Federal Reserve data show that the average consumer checking account balance, a measure of consumer personal savings, has increased in 23 of the past 30 quarters.
Recent data from December 2017 through March 2018, illustrates an increase in the savings rate to 3.1% of disposable personal income as of March 2018. Economists view this increase as a possible pause in economic growth until consumers feel more confident about spending.
The Federal Reserve defines the personal savings rate as a percentage of disposable personal income (DPI), frequently referred to as “the personal saving rate,” and is calculated as the ratio of personal saving to DPI. Personal saving is equal to personal income less personal outlays and personal taxes.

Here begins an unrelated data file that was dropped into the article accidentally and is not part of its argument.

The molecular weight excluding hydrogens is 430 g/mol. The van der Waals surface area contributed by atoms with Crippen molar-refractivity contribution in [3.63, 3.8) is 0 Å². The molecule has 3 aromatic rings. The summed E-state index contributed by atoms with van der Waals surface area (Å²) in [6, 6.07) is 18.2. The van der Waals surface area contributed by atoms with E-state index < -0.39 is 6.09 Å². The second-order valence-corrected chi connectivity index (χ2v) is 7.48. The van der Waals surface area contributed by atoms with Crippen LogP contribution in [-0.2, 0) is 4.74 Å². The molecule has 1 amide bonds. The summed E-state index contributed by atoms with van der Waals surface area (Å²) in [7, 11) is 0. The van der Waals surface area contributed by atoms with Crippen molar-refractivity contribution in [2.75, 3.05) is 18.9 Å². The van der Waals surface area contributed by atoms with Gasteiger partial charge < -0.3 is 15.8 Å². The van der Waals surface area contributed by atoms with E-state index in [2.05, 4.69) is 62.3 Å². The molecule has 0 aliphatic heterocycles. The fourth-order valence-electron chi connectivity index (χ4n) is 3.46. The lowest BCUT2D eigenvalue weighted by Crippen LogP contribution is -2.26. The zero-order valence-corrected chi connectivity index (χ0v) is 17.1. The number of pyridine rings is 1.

Historically, Americans tend to save more as economic times become more difficult, and tend to spend during prosperous periods. Past slow downs such as in the mid 1970s and the early 1980s saw an increase in the savings rate, a barometer of consumer sentiment. The expansion during the mid-to-late 1990s saw a gradual drop in savings, as consumers spent more confidently as their incomes rose.